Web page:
- Circular motionCircular motionIn physics, circular motion is rotation along a circular path or a circular orbit. It can be uniform, that is, with constant angular rate of rotation , or non-uniform, that is, with a changing rate of rotation. The rotation around a fixed axis of a three-dimensional body involves circular motion of...
- Coriolis forceCoriolis effectIn physics, the Coriolis effect is a deflection of moving objects when they are viewed in a rotating reference frame. In a reference frame with clockwise rotation, the deflection is to the left of the motion of the object; in one with counter-clockwise rotation, the deflection is to the right...
- Reactive centrifugal forceReactive centrifugal forceIn classical mechanics, reactive centrifugal force is the reaction paired with centripetal force. A mass undergoing circular motion constantly accelerates toward the axis of rotation. This centripetal acceleration is caused by a force exerted on the mass by some other object. In accordance with...
- Bertrand theorem

- Example: circular motion
- Mechanics of planar particle motionMechanics of planar particle motionThis article describes a particle in planar motion when observed from non-inertial reference frames. The most famous examples of planar motion are related to the motion of two spheres that are gravitationally attracted to one another, and the generalization of this problem to planetary motion....
- Frenet-Serret formulasFrenet-Serret formulasIn vector calculus, the Frenet–Serret formulas describe the kinematic properties of a particle which moves along a continuous, differentiable curve in three-dimensional Euclidean space R3...
- Orthogonal coordinatesOrthogonal coordinatesIn mathematics, orthogonal coordinates are defined as a set of d coordinates q = in which the coordinate surfaces all meet at right angles . A coordinate surface for a particular coordinate qk is the curve, surface, or hypersurface on which qk is a constant...
- StaticsStaticsStatics is the branch of mechanics concerned with the analysis of loads on physical systems in static equilibrium, that is, in a state where the relative positions of subsystems do not vary over time, or where components and structures are at a constant velocity...
- KineticsKinetics (physics)In physics and engineering, kinetics is a term for the branch of classical mechanics that is concerned with the relationship between the motion of bodies and its causes, namely forces and torques...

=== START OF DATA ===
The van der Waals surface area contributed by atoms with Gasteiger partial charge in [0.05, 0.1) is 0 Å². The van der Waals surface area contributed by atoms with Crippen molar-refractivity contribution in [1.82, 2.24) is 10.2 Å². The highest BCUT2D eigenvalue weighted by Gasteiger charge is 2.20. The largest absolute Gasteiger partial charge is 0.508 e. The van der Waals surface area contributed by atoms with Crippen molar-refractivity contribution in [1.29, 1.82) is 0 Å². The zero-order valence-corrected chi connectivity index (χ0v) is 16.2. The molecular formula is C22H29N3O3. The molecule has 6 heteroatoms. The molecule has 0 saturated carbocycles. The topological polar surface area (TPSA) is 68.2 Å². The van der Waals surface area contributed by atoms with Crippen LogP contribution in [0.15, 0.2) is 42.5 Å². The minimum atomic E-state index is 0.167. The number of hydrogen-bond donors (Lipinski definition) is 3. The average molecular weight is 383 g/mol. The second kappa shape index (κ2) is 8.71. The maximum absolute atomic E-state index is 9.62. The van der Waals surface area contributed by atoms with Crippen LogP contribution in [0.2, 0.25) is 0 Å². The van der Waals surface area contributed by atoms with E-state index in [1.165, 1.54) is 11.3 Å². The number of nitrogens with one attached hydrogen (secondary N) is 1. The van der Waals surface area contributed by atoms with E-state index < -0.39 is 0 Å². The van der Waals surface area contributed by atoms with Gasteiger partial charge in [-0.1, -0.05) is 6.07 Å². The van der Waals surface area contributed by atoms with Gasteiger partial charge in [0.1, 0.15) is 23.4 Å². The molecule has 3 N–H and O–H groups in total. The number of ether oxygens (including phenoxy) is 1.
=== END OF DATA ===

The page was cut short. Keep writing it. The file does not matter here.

- KinematicsKinematicsKinematics is the branch of classical mechanics that describes the motion of bodies and systems without consideration of the forces that cause the motion....
- Applied mechanicsApplied mechanicsApplied mechanics is a branch of the physical sciences and the practical application of mechanics. Applied mechanics examines the response of bodies or systems of bodies to external forces...
- Analytical mechanicsAnalytical mechanicsAnalytical mechanics is a term used for a refined, mathematical form of classical mechanics, constructed from the 18th century onwards as a formulation of the subject as founded by Isaac Newton. Often the term vectorial mechanics is applied to the form based on Newton's work, to contrast it with...
- Dynamics (physics)
- Classical mechanicsClassical mechanicsIn physics, classical mechanics is one of the two major sub-fields of mechanics, which is concerned with the set of physical laws describing the motion of bodies under the action of a system of forces...

## Further reading

- Centripetal force vs. Centrifugal force, from an online Regents Exam physics tutorial by the Oswego City School District

## External links

- Notes from University of Winnipeg
- Notes from Physics and Astronomy HyperPhysics at Georgia State University; see also home page
- Notes from Britannica
- Notes from PhysicsNet
- NASA notes by David P. Stern
- Notes from U Texas.
- Analysis of smart yo-yo
- The Inuit yo-yo
- Kinematic Models for Design Digital Library (KMODDL)

Movies and photos of hundreds of working mechanical-systems models at Cornell University. Also includes an e-book library of classic texts on mechanical design and engineering.